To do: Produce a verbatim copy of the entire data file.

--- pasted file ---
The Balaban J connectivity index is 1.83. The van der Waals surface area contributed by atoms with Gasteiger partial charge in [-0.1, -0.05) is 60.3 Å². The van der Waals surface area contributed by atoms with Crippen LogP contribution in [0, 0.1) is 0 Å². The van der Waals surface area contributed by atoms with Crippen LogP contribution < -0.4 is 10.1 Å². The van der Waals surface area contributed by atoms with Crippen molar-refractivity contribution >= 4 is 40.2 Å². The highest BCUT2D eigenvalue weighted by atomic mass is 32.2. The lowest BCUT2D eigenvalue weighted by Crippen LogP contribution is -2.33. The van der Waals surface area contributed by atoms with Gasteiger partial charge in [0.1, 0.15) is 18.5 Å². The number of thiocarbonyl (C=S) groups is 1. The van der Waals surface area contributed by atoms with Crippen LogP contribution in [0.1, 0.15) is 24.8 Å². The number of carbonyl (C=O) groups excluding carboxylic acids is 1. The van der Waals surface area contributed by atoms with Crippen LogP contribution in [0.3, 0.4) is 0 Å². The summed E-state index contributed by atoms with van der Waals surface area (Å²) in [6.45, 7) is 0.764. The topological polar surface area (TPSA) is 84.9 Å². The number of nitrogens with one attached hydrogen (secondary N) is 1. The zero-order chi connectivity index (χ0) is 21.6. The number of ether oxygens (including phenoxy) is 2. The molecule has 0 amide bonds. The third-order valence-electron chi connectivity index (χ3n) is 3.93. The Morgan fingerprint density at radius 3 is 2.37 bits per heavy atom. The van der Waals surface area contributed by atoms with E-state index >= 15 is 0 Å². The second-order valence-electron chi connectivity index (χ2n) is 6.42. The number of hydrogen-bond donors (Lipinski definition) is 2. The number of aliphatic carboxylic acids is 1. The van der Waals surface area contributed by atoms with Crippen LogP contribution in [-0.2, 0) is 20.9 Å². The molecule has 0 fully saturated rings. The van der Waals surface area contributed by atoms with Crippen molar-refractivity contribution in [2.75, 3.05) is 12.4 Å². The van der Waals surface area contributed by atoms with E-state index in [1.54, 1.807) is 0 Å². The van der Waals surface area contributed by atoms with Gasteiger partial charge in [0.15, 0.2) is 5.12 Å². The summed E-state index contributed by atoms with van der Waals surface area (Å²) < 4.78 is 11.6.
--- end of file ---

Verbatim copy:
The Balaban J connectivity index is 1.83. The van der Waals surface area contributed by atoms with Gasteiger partial charge in [-0.1, -0.05) is 60.3 Å². The van der Waals surface area contributed by atoms with Crippen LogP contribution in [0, 0.1) is 0 Å². The van der Waals surface area contributed by atoms with Crippen LogP contribution < -0.4 is 10.1 Å². The van der Waals surface area contributed by atoms with Crippen molar-refractivity contribution >= 4 is 40.2 Å². The highest BCUT2D eigenvalue weighted by atomic mass is 32.2. The lowest BCUT2D eigenvalue weighted by Crippen LogP contribution is -2.33. The van der Waals surface area contributed by atoms with Gasteiger partial charge in [0.1, 0.15) is 18.5 Å². The number of thiocarbonyl (C=S) groups is 1. The van der Waals surface area contributed by atoms with Crippen LogP contribution in [0.1, 0.15) is 24.8 Å². The number of carbonyl (C=O) groups excluding carboxylic acids is 1. The van der Waals surface area contributed by atoms with Crippen LogP contribution in [0.3, 0.4) is 0 Å². The summed E-state index contributed by atoms with van der Waals surface area (Å²) in [6.45, 7) is 0.764. The topological polar surface area (TPSA) is 84.9 Å². The number of nitrogens with one attached hydrogen (secondary N) is 1. The zero-order chi connectivity index (χ0) is 21.6. The number of ether oxygens (including phenoxy) is 2. The molecule has 0 amide bonds. The third-order valence-electron chi connectivity index (χ3n) is 3.93. The Morgan fingerprint density at radius 3 is 2.37 bits per heavy atom. The van der Waals surface area contributed by atoms with E-state index >= 15 is 0 Å². The second-order valence-electron chi connectivity index (χ2n) is 6.42. The number of hydrogen-bond donors (Lipinski definition) is 2. The number of aliphatic carboxylic acids is 1. The van der Waals surface area contributed by atoms with Crippen LogP contribution in [-0.2, 0) is 20.9 Å². The molecule has 0 fully saturated rings. The van der Waals surface area contributed by atoms with Crippen molar-refractivity contribution in [2.75, 3.05) is 12.4 Å². The van der Waals surface area contributed by atoms with E-state index in [1.54, 1.807) is 0 Å². The van der Waals surface area contributed by atoms with Gasteiger partial charge in [0.15, 0.2) is 5.12 Å². The summed E-state index contributed by atoms with van der Waals surface area (Å²) < 4.78 is 11.6.